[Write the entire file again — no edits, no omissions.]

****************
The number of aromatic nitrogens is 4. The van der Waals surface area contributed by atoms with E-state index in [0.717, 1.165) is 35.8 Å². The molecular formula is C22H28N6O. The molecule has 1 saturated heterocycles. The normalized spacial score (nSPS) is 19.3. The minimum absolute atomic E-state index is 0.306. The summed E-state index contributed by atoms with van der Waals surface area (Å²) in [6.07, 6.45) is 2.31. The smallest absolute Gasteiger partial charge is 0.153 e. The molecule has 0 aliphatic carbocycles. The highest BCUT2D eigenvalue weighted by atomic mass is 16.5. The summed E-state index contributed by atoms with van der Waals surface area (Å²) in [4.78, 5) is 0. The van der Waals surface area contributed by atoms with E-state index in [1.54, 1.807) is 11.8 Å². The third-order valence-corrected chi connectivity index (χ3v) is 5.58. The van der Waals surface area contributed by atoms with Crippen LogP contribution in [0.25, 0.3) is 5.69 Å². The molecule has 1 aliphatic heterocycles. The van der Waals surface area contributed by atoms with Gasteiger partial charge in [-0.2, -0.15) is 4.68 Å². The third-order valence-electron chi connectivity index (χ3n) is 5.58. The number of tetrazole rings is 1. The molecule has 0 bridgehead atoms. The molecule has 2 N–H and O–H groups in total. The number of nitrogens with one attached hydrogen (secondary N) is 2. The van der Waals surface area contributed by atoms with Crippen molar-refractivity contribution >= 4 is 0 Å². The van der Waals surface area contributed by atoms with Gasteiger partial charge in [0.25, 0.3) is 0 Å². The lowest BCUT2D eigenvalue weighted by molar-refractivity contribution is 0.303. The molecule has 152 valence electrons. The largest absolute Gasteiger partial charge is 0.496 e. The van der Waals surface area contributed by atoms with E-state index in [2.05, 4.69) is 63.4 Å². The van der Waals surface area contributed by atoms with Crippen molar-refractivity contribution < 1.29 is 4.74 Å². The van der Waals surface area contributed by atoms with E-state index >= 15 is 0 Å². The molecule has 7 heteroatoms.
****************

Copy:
The number of aromatic nitrogens is 4. The van der Waals surface area contributed by atoms with E-state index in [0.717, 1.165) is 35.8 Å². The molecular formula is C22H28N6O. The molecule has 1 saturated heterocycles. The normalized spacial score (nSPS) is 19.3. The minimum absolute atomic E-state index is 0.306. The summed E-state index contributed by atoms with van der Waals surface area (Å²) in [6.07, 6.45) is 2.31. The smallest absolute Gasteiger partial charge is 0.153 e. The molecule has 0 aliphatic carbocycles. The highest BCUT2D eigenvalue weighted by atomic mass is 16.5. The summed E-state index contributed by atoms with van der Waals surface area (Å²) in [4.78, 5) is 0. The van der Waals surface area contributed by atoms with E-state index in [1.54, 1.807) is 11.8 Å². The third-order valence-corrected chi connectivity index (χ3v) is 5.58. The van der Waals surface area contributed by atoms with Crippen LogP contribution in [0.25, 0.3) is 5.69 Å². The molecule has 1 aliphatic heterocycles. The van der Waals surface area contributed by atoms with Gasteiger partial charge in [-0.2, -0.15) is 4.68 Å². The third-order valence-electron chi connectivity index (χ3n) is 5.58. The number of tetrazole rings is 1. The molecule has 0 bridgehead atoms. The molecule has 2 N–H and O–H groups in total. The number of nitrogens with one attached hydrogen (secondary N) is 2. The van der Waals surface area contributed by atoms with Crippen molar-refractivity contribution >= 4 is 0 Å². The van der Waals surface area contributed by atoms with Gasteiger partial charge in [0.25, 0.3) is 0 Å². The lowest BCUT2D eigenvalue weighted by molar-refractivity contribution is 0.303. The molecule has 152 valence electrons. The largest absolute Gasteiger partial charge is 0.496 e. The van der Waals surface area contributed by atoms with E-state index in [2.05, 4.69) is 63.4 Å². The van der Waals surface area contributed by atoms with Crippen molar-refractivity contribution < 1.29 is 4.74 Å². The van der Waals surface area contributed by atoms with E-state index >= 15 is 0 Å². The molecule has 7 heteroatoms.